Good question! There is so much that a physiotherapist that understands hypermobility can do to help with current symptoms and long-term management. Although your ligaments might be less effective at supporting your joints, the muscles that surround the joints can be trained and strengthened to provide the extra support you need. Optimising how you hold your body (particularly in sustained positions) and how you move your body (particularly during repetitive tasks like walking) can also make a big difference, particularly in longer term management of hypermobility.
Physiotherapy treatment for hypermobility in Brisbane.
Here are some treatments for hypermobility that we can provide at PhysioTec:
- A thorough assessment of your mobility and current problems.
- Education around your condition and strategies for managing pain, fatigue and staying active
- Postural and movement assessment and training. This includes retraining of repetitive everyday tasks such as walking, stairclimbing, rising from a chair, standing on one leg, squatting and sometimes even rolling in bed.
- Assessment and training of deep muscles that support and protect your joints. Here at PhysioTec in Brisbane, we have physiotherapists skilled in the use of Real Time Ultrasound that provides a unique ability to visualise and train these deep muscles.
- Hands-on treatments where appropriate, such as massage and needling to provide some immediate relief.
Reducing ‘stiffness’ associated with excessive muscle use. Hypermobile people often use excessive muscle contraction to stabilise around their joints. This can be very tiring an inefficient, not to mention uncomfortable in the muscles, underlying joints and transiting nerves. We help you improve muscle efficiency and strength, so you don’t need to use as many of those muscle fibres. We can also teach you safe stretching and suggest massage tools that can help ease the muscle tightness and pain in the meantime.
Strength and conditioning training and the development of safe, paced (slowly graduated) gym-based programs, that factor in fatigue that is common in those with hypermobility. We also have group classes that include a combination of Pilates and safe strength training.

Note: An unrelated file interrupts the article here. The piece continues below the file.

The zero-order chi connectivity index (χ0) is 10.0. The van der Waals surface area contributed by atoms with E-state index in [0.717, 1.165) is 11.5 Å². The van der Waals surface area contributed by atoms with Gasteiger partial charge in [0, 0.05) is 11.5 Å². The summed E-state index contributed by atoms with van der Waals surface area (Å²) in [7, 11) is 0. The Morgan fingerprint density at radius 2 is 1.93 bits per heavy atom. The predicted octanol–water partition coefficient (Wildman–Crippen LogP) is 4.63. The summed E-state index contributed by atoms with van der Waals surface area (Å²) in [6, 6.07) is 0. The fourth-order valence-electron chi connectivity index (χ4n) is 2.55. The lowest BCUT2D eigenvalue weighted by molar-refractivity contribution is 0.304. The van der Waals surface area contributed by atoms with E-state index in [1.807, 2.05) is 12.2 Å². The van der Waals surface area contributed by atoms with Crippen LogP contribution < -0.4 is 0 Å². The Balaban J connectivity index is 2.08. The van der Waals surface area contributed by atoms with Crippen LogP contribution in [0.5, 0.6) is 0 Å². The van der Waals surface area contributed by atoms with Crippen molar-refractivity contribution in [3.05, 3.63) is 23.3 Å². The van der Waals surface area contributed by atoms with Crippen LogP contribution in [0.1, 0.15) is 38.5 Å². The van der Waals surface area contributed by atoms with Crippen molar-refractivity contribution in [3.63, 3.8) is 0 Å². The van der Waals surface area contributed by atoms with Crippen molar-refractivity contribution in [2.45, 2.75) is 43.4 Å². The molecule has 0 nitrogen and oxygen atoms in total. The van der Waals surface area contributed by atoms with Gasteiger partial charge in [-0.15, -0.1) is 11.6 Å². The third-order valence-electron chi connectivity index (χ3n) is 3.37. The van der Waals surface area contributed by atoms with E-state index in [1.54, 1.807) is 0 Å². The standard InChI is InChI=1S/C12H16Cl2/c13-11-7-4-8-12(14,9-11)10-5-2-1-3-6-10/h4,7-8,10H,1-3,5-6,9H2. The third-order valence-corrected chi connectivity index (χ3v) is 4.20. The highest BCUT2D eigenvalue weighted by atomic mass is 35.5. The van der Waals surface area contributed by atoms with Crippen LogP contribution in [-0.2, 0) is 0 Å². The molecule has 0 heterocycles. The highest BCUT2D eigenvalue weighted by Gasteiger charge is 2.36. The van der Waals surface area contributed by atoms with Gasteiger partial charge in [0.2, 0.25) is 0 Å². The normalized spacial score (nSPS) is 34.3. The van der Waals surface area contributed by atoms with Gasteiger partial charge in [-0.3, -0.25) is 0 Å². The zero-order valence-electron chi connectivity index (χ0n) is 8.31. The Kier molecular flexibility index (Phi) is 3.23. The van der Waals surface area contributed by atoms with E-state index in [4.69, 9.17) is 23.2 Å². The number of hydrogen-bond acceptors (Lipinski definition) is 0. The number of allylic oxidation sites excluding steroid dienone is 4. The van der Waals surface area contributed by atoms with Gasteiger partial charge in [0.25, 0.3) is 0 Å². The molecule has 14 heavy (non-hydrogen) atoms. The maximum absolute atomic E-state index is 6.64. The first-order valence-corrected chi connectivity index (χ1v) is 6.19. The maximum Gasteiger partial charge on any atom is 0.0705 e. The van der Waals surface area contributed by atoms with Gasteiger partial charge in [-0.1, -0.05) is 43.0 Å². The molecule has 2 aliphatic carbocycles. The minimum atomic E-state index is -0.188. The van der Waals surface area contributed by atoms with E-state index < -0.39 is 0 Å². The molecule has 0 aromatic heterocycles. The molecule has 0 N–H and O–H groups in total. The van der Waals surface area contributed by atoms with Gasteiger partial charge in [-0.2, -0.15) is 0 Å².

I’m not sure if I have hypermobility? How do I know if I have hypermobile-Ehlers Danlos Syndrome?
You might have had someone tell you that you are hypermobile or noticed that you seem to be able to do things with your body that others can’t do as easily. This might have led you to the internet and perhaps you fell down that rabbit hole of reading about the worst-case scenarios. This can be unnecessarily scary! As we mentioned earlier in this blog, there is a wide spectrum of normal mobility and many people are just at one end of the normal mobility spectrum. This doesn’t mean you have Ehlers Danlos Syndrome or even if you have Ehlers Danlos Syndrome, that you will ever develop severe or associated symptoms. There is no genetic test for hypermobile-Ehlers Danlos Syndrome, so the diagnosis is based on the patient’s symptoms, history and a physical examination. There are many people that might fit into the category but have relatively mild symptoms.
At PhysioTec, our physiotherapists can assess your level of joint mobility and other factors that might be associated with hypermobility, to determine the level of severity of your condition. They will then help you develop an individualised plan to manage any associated musculoskeletal pain that you are experiencing at the time and also work with you on long-term strategies to look after your flexible body.
We also have physiotherapists with special interests in dance (Jo, Rhianna and Dave) and musical performance (Dave), two groups in which there are often many performers with higher levels of mobility.
We look forward to helping you with your hypermobility.